This paper presents an analysis of microclimatic temperature effects of termite mounds in Zimbabwe and South Africa that provide important climatic “refuges” for other local organisms. The research compared the vegetation growing on the mounds with that on control plots in the surrounding savannah with respect to temperature differences. They found that more tall woody vegetation grows on termite mounds, compared to surrounding areas, creating shade that cools the mounds.
The authors observed that: “tall trees, being more prevalent on mounds, provide increased leafy, large-volume canopy and subcanopy vegetation, which in turn furnish more shade relative to the savanna matrix” [Joseph 2016: 7]. They found a 2°C temperature difference on the termite mounds compared to the surrounding area when the surrounding temperature was 34°C; the difference rose to 4°C at 40°C. Thus, these mound microhabitats maintained an even greater ambient temperature difference the warmer the ambient environment became.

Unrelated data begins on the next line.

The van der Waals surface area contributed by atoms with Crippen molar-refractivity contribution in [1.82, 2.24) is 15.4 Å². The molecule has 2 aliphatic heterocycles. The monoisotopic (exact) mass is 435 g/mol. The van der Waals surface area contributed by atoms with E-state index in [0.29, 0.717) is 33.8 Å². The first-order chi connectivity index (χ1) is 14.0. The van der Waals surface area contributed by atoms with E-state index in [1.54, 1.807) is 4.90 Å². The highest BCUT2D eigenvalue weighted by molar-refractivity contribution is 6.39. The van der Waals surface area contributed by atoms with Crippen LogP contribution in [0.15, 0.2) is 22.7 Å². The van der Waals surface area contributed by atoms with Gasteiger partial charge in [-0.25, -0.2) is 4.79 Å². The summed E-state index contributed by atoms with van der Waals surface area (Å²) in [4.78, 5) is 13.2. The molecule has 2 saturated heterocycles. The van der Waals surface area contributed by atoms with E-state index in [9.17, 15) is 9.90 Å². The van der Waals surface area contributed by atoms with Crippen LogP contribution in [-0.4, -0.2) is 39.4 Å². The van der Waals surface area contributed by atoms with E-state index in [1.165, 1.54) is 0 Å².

Data were collected on 44 large termite mounds, each paired with off-mound savannah plots, in October 2015 (which was one of the hottest months on record in these areas) during the dry season. The mounds were more than 2 meters tall or more than 10 meters in diameter, and they were compared with an equivalently sized circular plot in the surrounding habitat. For each termite mound and control plot, the variables measured included: temperature, humidity, number of trees taller than 4 meters, tree canopy size, and amount of shade.
The median mean shade on mounds was 21% compared to 3% on the control plots, while the median maximum shade was 70% on mounds and only 10% on the surrounding plots, while humidity did not differ significantly. Such microclimates are likely to be important refugia for wildlife as droughts, fire events and higher ambient temperatures become more prevalent due to climate change.
Joseph, G. S., et al., 2016, Microclimates mitigate against hot temperatures in dryland ecosystems: termite mounds as an example, Ecosphere 7(11), https://esajournals.onlinelibrary.wiley.com/doi/10.1002/ecs2.1509.